The goal of this project is to investigate the potential of human embryonic stem (hES) cell derived oligoprogenitors as restorative therapy for radiation-induced damage in the brain at the structural and functional levels. The project is based on a substantial body of preliminary data including high yield derivation of oligoprogenitors from human ES cells (NIH approved lines WA-01 and WA-09), survival and differentiation of hES derived progenitors in rat brains, and a quantitative study of the deleterious and irreversible effects of radiation to the adult rat brain. Radiation damage to the brain is a significant clinical problem in cancer management, affecting patients with primary as well as metastatic brain tumors. The effects of radiation to the brain generally occur late (>6-12 months after exposure) and lead to irreversible deterioration in cognitive function. The pathogenesis of late radiation damage is complex, but the pathological outcome is characterized by demyelination and subsequent cerebral atrophy. The radiation model remains essentially unexplored as a possible target for cell replacement despite significant literature pertaining to histopathological changes and the terrible toll on quality of life of the cancer patient. We demonstrate that irradiation results in exhaustion of the cycling oligodendrocyte progenitor pool, with subsequent inability of the brain to replace mature myelinating cells. We have recently developed protocols for the highly efficient differentiation of hES cells into oligoprogenitors. Here we propose to address their potential for repairing radiation damage to the CNS. We will purify the oligoprogenitor populations and perform pilot studies in irradiated rats in an effort to optimize cell numbers, migration, survival and favorable timing of graft placement post irradiation. Once these parameters are elucidated, we will proceed with long term oligoprogenitor or sham grafts in irradiated rats and perform careful behavioral assessments of learning, memory and cognitive tasks, as well electrical studies on brain slices to study conduction across the corpus callosum. We hope to demonstrate the role of hES derived oligoprogenitors in cytoarchitectural restoration of myelination and tissue and behavioral function post radiation. This proposal will use exclusively NIH approved hES lines: WA-01 and WA-09.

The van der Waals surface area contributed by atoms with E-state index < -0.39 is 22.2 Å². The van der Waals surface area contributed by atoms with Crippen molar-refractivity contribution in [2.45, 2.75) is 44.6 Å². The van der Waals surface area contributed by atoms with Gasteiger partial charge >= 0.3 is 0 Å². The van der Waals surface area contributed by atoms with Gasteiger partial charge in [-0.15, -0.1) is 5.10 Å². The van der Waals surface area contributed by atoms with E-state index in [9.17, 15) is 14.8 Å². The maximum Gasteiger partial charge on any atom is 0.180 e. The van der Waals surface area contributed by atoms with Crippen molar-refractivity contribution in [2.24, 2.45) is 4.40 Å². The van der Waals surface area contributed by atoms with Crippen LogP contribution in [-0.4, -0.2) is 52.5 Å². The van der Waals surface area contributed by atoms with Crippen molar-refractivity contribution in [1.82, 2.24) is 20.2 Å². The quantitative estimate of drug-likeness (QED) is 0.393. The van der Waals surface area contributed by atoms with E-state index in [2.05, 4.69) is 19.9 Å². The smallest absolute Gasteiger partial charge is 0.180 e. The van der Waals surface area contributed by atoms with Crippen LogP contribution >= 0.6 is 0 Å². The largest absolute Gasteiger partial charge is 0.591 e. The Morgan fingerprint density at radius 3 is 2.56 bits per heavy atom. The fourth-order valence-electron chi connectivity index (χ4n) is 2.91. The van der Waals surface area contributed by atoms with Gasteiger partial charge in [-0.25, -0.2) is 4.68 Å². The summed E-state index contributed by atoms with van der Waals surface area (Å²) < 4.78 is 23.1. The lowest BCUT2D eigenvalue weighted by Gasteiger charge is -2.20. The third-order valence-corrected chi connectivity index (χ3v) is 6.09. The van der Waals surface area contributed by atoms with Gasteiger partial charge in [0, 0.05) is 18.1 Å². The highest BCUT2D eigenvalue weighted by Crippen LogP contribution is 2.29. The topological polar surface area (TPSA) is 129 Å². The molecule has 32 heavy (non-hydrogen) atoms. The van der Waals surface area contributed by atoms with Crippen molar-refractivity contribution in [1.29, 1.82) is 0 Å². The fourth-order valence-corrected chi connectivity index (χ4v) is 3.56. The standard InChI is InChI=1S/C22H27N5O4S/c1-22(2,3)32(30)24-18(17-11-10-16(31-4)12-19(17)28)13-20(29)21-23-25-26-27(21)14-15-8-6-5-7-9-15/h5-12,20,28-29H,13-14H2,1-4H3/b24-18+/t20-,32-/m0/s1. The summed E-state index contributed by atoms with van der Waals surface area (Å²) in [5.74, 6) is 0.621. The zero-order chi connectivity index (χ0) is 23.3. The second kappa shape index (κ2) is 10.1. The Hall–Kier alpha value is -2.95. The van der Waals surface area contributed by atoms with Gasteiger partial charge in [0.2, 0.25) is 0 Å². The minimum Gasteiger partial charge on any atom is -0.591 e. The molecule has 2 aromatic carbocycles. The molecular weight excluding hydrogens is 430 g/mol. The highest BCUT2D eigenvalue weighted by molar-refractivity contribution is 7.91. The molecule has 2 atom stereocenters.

National Institute of Health (NIH)
National Institute of Neurological Disorders and Stroke (NINDS)
Research Project (R01)
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Clinical Neuroplasticity and Neurotransmitters Study Section (CNNT)
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Owens, David F
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Sloan-Kettering Institute for Cancer Research
New York
United States
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Major, Tamara; Powers, Ann; Tabar, Viviane (2017) Derivation of telencephalic oligodendrocyte progenitors from human pluripotent stem cells. Curr Protoc Stem Cell Biol 39:1H.10.1-1H.10.23
Piao, Jinghua; Major, Tamara; Auyeung, Gordon et al. (2015) Human embryonic stem cell-derived oligodendrocyte progenitors remyelinate the brain and rescue behavioral deficits following radiation. Cell Stem Cell 16:198-210
Tabar, Viviane; Studer, Lorenz (2014) Pluripotent stem cells in regenerative medicine: challenges and recent progress. Nat Rev Genet 15:82-92